Unless you have been hiding under an IT rock, you no doubt have heard about the new crop of tiny linux OS releases as of late that are positioned as a “Container Host Runtime” or “Linux Container OS” (here, here, here). They are stripped down to the bare essentials and geared towards running containers efficiently at scale. CoreOS, Atom, Snappy and so on. Today VMware’s Cloud Native team is introducing Project Photon as their flavor of this ecosystem. (Link to GitHub page)
Entirely open source. (Free as in beer.) Built in VMware tools. Optimized for the VMware hypervisors. There are lots of benefits for VMware building their own from the kernel and not forking an existing OS that will become more clear over time, but I will leave it to the official messaging for now.
What is Project Photon?
Project Photon is a tech preview of an open source, Linux container host runtime optimized for vSphere. Photon is extensible, lightweight, and supports the most common container formats including Docker, Rocket (rkt) and Garden.
Project Photon includes a small footprint, yum-compatible, package-based lifecycle management system, and will support an rpm-ostree image-based system versioning.
When used with development tools and environments such as VMware Fusion, VMware Workstation, HashiCorp (Vagrant and Atlas) and production runtime environment (vSphere, vCloud Air), Photon allows seamless migration of container based Apps from development to production.
It may not make sense to some why VMware is releasing a linux OS. This will become more clear over time. But for today, just think about the power of VMware owning the hypervisor underneath, AND the VM operating system as a platform for running containers. You get all the benefit of the vSphere world (HA, DRS, FT, NSX, vSAN, vMotion….) and all the benefits of containers! Plus… remember VMfork that Duncan has blogged about? hmmmmm….
Seriously….. Using the minimal install, 12second install time in Fusion on my MacBook Pro. 303 mb footprint. That. is. awesome. The following are the sizes and average install times I’ve noticed. Booting is literally just a few moments.
The install comes in three flavors from the same .ISO, (or you can custom pick packages)
Full: 1.7GB. 40 to 60 seconds to install
Minimum: 303mb. 10 to 20 seconds to install
Micro: 259mb. 8 to 12 seconds to install
Photon OS (Micro): Photon Micro is a completely stripped down version of Photon that can serve as an application container, but doesn’t have sufficient packages for hosting containers. This version is only suited for running an application as a container. Due to the extremely limited set of packages installed, this might be considered the most secure version.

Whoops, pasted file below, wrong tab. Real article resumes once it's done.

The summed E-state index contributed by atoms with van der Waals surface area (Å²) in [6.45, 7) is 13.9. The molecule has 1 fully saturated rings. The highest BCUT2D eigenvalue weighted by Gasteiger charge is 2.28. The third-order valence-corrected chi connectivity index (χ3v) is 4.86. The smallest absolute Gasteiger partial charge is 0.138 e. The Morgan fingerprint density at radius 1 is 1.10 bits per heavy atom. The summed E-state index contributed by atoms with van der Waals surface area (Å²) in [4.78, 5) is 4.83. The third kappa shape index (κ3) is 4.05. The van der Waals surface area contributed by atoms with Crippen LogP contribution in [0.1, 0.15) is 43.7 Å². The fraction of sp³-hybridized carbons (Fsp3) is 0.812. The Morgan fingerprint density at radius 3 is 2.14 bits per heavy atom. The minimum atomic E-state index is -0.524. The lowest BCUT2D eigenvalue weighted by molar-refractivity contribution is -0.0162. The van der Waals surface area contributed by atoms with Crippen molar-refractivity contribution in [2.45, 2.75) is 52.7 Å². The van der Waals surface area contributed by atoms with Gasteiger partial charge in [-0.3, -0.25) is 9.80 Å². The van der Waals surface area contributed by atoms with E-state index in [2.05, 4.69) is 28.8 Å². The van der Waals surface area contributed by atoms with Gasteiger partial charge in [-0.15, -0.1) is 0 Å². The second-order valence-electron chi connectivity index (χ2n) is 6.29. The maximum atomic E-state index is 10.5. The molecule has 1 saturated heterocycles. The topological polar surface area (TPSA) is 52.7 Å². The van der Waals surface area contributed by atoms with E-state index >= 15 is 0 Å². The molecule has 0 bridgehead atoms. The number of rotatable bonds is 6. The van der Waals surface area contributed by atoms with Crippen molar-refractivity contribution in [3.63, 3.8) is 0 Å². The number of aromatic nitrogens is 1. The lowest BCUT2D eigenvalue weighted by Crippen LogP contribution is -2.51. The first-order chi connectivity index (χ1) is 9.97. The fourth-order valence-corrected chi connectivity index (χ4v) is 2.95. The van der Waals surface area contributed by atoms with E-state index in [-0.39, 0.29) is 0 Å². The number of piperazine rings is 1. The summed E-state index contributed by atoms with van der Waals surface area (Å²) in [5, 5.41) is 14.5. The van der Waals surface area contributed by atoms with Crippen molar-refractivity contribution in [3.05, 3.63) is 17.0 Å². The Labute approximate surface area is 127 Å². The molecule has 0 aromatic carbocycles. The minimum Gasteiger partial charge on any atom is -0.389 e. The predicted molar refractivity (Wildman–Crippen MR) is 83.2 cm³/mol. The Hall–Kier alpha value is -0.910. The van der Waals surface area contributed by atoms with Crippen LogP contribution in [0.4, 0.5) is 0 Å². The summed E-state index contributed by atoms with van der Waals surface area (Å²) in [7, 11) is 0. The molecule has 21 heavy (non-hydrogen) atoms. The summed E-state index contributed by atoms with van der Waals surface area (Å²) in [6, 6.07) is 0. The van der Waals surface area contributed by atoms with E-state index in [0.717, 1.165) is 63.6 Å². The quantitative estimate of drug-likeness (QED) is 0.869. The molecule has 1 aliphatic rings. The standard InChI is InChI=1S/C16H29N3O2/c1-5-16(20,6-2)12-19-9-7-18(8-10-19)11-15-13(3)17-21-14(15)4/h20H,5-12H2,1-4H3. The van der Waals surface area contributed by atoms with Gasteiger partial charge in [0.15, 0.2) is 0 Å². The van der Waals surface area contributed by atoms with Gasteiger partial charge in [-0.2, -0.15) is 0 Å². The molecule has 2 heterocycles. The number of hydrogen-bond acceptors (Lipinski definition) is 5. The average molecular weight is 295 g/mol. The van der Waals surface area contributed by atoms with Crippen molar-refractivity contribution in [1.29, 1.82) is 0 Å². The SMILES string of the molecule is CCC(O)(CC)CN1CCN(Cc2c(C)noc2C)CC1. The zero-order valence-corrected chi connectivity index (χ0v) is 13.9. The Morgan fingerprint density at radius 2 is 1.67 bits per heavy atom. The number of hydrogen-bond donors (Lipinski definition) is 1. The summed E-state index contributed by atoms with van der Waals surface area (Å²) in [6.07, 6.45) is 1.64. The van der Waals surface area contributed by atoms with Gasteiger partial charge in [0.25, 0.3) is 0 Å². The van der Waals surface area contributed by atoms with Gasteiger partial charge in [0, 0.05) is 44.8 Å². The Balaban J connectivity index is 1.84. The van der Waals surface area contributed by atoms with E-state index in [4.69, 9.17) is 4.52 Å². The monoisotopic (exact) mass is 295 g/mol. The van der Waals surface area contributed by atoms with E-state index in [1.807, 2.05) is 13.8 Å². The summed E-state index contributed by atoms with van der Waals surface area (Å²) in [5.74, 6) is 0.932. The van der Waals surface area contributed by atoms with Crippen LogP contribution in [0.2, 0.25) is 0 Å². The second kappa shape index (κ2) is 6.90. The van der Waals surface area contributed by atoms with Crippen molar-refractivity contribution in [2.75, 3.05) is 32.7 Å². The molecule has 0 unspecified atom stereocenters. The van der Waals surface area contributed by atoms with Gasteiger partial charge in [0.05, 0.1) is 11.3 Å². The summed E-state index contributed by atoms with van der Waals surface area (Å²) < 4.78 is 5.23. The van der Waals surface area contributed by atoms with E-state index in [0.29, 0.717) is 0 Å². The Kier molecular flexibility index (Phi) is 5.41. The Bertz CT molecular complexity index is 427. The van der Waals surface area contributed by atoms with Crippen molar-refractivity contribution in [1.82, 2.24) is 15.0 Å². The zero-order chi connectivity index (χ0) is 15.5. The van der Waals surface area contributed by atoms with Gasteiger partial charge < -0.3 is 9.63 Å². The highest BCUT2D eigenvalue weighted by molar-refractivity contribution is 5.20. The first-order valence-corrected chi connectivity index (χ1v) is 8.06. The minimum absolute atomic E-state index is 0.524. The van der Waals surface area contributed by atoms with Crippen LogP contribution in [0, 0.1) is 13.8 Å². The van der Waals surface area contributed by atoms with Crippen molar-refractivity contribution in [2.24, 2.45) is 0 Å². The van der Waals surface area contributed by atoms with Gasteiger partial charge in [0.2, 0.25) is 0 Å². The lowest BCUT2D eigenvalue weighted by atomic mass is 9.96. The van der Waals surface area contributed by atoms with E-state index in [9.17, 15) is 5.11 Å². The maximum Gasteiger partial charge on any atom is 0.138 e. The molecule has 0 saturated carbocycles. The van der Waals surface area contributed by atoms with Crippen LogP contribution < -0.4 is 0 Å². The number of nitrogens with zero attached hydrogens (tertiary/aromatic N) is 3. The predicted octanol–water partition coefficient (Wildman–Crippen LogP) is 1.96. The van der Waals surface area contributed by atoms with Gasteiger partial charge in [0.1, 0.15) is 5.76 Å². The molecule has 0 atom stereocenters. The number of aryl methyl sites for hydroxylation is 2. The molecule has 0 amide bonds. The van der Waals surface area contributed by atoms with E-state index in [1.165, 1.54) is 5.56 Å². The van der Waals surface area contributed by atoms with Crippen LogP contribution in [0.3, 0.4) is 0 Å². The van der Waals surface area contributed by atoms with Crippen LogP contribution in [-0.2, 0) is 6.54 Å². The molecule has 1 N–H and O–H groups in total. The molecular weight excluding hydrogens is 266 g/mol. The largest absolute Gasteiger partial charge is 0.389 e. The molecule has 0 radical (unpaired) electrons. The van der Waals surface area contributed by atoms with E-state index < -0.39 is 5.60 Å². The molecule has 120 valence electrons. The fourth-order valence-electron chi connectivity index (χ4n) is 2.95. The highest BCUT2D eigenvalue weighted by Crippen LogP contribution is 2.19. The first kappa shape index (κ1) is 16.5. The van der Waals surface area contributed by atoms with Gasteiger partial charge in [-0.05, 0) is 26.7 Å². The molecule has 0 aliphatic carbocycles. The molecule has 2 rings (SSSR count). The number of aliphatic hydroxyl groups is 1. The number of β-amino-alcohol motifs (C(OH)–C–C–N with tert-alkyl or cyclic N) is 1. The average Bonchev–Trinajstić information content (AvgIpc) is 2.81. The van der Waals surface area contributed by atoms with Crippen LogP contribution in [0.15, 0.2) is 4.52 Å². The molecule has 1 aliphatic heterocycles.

Photon Container OS (Minimum): Photon Minimum is a very lightweight version of the container host runtime that is best suited for container management and hosting. There is sufficient packaging and functionality to allow most common operations around modifying existing containers, as well as being a highly performant and full-featured runtime.
Photon Full OS (All): Photon Full includes several additional packages to enhance the authoring and packaging of containerized applications and/or system customization. For simply running containers, Photon Full will be overkill. Use Photon Full for developing and packaging the application that will be run as a container, as well as authoring the container, itself. For testing and validation purposes, Photon Full will include all components necessary to run containers.
Photon Custom OS: Photon Custom provides complete flexibility and control for how you want to create a specific container runtime environment. Use Photon Custom to create a specific environment that might add incremental & required functionality between the Micro and Minimum footprints or if there is specific framework that you would like installed.
Using Photon / SystemD
I’ll be the first to admit I have not adopted CentOS7 yet as all my labs are still using CentOS6, so I was not familiar with the new SystemD commands as of yet. There is some good info on it here and here.
TLDR; for services, Project Photon uses systemd:
You no longer are running chkconfig or /etc/init.d/ scripts. Instead you use
systemctl enable service and
systemctl start postfix.
Also networking is different, you edit files in
/etc/systemd/network instead of sysconfig. I’ll show more info on that below.
One more helpful thing to know is there are no logs in your familiar home of
/var/log/, they are managed centrally in
journalctl. Digital Ocean has a great overview of the usage of it here. I won’t rehash all of the functionality that they wrote about but I’ll give a quick example.
TLDR; for logging, Project Photon uses journalctl:
You no longer use /var/log/postfix.log. Instead you use (to continuously tail)
journalctl -f -u postfix
How to Get Started
VMware has posted a bunch of great getting started guides here that walk through deploying on Fusion, vSphere, GCE, AWS, Air, etc… In addition to those guides, here are some tips on configuration to help get those that are not familiar up and running right away.
Here is what I’ve been doing when I deploy a new machine. I’ve found each of these have exact syntax and capitalization that are important, otherwise the IP does not get configured.
- Allow root SSH access in /etc/ssh/sshd_config
- Set the correct hostname in /etc/sysconfig/network
- Configure a static IP by:
mv /etc/systemd/network/10-dhcp-eth0.network /etc/systemd/network/static.network
Edit the contents to be:
- Update the hosts file to be sure you have short and fqdn set on 127.0.0.1
127.0.0.1 lightwave-01 lightwave-01.jaas.local
- Then run the commands to configure the hostname
hostnamectl set-hostname lightwave-01.jaas.local
- I like using keys for SSH to login quicker in my lab
echo "ssh-rsa ***my public key*** root@tools" >> ~/.ssh/authorized_keys
Good to go!